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|Title:||The Politics of Envy and Esteem in Two Democracies|
|Authors:||McClendon, Gwyneth H.|
|Advisors:||Lieberman, Evan S|
|Publisher:||Princeton, NJ : Princeton University|
|Abstract:||Implicitly or explicitly, research on democratic politics often assumes that citizens seek primarily to maximize their material wealth or power. By contrast, drawing on insights from social psychology and behavioral economics, this dissertation argues that individuals also care deeply about their relative positions within groups, particularly vis-a-vis neighbors and co-ethnics. High within-group status is pleasurable in itself, and under certain circumstance citizens pursue it at the expense of their material interests. The innovation of the dissertation is to highlight the importance of within-group status concerns (envy, spite, the desire for esteem) for understanding real-world political behavior. The core of the dissertation uses within-group status concerns to address three important puzzles. First, I ask why democracies sometimes fail to meet the needs of their citizens. Specifically, I look at instances of Pareto-improving policies that, despite promising to make no one materially worse off, often go unimplemented. I show that citizens' concerns for within-group status give rise to public opposition to such policies when, though Pareto-improving, the policies make some citizens better off than others. Second, I consider puzzles about preferences over government redistribution. Why, despite conventional wisdom, do citizens sometimes vote for redistribution schemes that would make them materially worse off? I show that citizens do so when policies promise them status benefits instead. Finally, I explore the classic collective action dilemma. When and why do ordinary citizens choose to participate in protests and other forms of political collective action given that they could reap the benefits and bear none of the costs if they abstain? I show that the promise of higher within-group status can act as a powerful selective incentive for citizens to participate. In testing these arguments, I employ methods ranging from interviews and archival document review to large-n statistical analyses to field experiments. I concentrate the empirical analyses in two democracies: South Africa and the United States. I do so because these two countries provide tough places for the theory to hold while also demonstrating that the theory can hold in different contexts. The final chapter considers the scope of the findings and offers suggestions for extensions.|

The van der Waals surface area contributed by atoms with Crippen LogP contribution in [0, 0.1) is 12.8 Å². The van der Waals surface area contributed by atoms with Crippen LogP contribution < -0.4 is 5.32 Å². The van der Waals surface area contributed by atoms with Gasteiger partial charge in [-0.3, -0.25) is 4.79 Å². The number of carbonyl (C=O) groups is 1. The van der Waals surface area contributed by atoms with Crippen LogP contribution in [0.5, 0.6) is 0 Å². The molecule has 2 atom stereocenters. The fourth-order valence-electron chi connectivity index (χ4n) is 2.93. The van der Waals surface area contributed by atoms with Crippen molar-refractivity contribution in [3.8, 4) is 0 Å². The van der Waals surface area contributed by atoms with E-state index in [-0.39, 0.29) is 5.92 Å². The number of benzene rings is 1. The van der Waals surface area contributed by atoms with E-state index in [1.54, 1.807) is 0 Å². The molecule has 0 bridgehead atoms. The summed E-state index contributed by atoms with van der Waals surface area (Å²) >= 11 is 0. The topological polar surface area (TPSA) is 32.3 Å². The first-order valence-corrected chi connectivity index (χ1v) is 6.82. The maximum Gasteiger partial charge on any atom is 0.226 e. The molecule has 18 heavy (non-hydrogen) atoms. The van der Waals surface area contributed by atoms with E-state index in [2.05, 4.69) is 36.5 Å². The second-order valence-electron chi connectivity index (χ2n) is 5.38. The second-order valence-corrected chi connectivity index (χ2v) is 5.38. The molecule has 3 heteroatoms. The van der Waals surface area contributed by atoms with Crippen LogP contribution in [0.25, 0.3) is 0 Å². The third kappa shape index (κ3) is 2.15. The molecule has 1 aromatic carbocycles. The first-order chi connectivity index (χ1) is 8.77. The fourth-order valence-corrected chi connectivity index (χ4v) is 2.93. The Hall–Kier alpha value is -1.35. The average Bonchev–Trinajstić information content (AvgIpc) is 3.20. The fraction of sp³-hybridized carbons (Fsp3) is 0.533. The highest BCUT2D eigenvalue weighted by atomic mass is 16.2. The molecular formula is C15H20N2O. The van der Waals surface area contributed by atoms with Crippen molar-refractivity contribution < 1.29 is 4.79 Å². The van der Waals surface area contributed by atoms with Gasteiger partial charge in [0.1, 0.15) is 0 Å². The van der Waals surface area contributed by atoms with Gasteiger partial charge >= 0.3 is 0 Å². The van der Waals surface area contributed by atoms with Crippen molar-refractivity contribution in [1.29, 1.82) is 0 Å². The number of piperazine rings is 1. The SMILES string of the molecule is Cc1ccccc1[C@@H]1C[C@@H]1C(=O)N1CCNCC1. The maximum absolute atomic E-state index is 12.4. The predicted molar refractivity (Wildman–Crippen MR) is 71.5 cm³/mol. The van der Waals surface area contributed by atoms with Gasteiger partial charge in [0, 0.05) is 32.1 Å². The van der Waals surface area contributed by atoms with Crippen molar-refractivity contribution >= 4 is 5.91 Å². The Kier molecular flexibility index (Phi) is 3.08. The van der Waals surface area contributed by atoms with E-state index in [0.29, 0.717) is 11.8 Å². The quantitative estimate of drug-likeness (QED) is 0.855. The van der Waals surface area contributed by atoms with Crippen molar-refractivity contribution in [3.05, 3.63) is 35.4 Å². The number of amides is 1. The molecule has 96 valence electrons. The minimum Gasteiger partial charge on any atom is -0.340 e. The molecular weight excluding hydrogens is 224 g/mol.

|Alternate format:||The Mudd Manuscript Library retains one bound copy of each dissertation. Search for these copies in the library's main catalog|
|Type of Material:||Academic dissertations (Ph.D.)|
|Appears in Collections:||Politics|
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